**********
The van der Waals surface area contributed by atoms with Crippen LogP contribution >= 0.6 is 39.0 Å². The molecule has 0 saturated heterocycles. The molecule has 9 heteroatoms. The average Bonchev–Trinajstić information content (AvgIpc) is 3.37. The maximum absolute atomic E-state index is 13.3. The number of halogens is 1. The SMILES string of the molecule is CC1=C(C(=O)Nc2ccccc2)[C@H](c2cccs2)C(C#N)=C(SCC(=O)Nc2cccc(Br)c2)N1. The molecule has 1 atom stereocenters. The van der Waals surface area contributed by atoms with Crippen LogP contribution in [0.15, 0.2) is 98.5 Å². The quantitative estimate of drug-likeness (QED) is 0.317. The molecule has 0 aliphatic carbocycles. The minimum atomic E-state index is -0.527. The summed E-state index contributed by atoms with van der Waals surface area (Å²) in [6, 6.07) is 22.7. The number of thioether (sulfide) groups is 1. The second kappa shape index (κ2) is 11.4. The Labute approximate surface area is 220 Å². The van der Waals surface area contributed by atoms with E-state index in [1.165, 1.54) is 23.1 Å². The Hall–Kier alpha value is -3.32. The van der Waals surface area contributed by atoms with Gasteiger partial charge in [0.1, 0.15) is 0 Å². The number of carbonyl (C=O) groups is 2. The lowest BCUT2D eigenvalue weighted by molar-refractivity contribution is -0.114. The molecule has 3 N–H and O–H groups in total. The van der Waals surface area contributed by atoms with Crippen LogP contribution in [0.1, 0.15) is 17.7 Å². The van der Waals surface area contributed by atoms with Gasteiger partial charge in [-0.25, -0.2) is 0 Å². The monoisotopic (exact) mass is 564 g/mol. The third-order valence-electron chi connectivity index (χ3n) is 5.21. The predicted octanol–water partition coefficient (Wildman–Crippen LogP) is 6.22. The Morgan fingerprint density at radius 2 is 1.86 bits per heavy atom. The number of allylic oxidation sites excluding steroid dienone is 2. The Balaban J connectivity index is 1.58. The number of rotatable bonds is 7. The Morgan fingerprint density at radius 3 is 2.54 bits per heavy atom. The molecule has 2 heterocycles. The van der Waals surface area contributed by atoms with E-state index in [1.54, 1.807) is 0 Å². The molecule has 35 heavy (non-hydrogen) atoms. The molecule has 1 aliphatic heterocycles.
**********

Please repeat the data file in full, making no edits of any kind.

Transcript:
The van der Waals surface area contributed by atoms with Crippen LogP contribution >= 0.6 is 39.0 Å². The molecule has 0 saturated heterocycles. The molecule has 9 heteroatoms. The average Bonchev–Trinajstić information content (AvgIpc) is 3.37. The maximum absolute atomic E-state index is 13.3. The number of halogens is 1. The SMILES string of the molecule is CC1=C(C(=O)Nc2ccccc2)[C@H](c2cccs2)C(C#N)=C(SCC(=O)Nc2cccc(Br)c2)N1. The molecule has 1 atom stereocenters. The van der Waals surface area contributed by atoms with Crippen LogP contribution in [0.15, 0.2) is 98.5 Å². The quantitative estimate of drug-likeness (QED) is 0.317. The molecule has 0 aliphatic carbocycles. The minimum atomic E-state index is -0.527. The summed E-state index contributed by atoms with van der Waals surface area (Å²) in [6, 6.07) is 22.7. The number of thioether (sulfide) groups is 1. The second kappa shape index (κ2) is 11.4. The Labute approximate surface area is 220 Å². The van der Waals surface area contributed by atoms with E-state index in [1.165, 1.54) is 23.1 Å². The Hall–Kier alpha value is -3.32. The van der Waals surface area contributed by atoms with Gasteiger partial charge in [0.1, 0.15) is 0 Å². The number of carbonyl (C=O) groups is 2. The lowest BCUT2D eigenvalue weighted by molar-refractivity contribution is -0.114. The molecule has 3 N–H and O–H groups in total. The van der Waals surface area contributed by atoms with Crippen LogP contribution in [0.1, 0.15) is 17.7 Å². The van der Waals surface area contributed by atoms with Gasteiger partial charge in [-0.25, -0.2) is 0 Å². The monoisotopic (exact) mass is 564 g/mol. The third-order valence-electron chi connectivity index (χ3n) is 5.21. The predicted octanol–water partition coefficient (Wildman–Crippen LogP) is 6.22. The Morgan fingerprint density at radius 2 is 1.86 bits per heavy atom. The number of allylic oxidation sites excluding steroid dienone is 2. The Balaban J connectivity index is 1.58. The number of rotatable bonds is 7. The Morgan fingerprint density at radius 3 is 2.54 bits per heavy atom. The molecule has 2 heterocycles. The van der Waals surface area contributed by atoms with E-state index in [1.54, 1.807) is 0 Å². The molecule has 35 heavy (non-hydrogen) atoms. The molecule has 1 aliphatic heterocycles.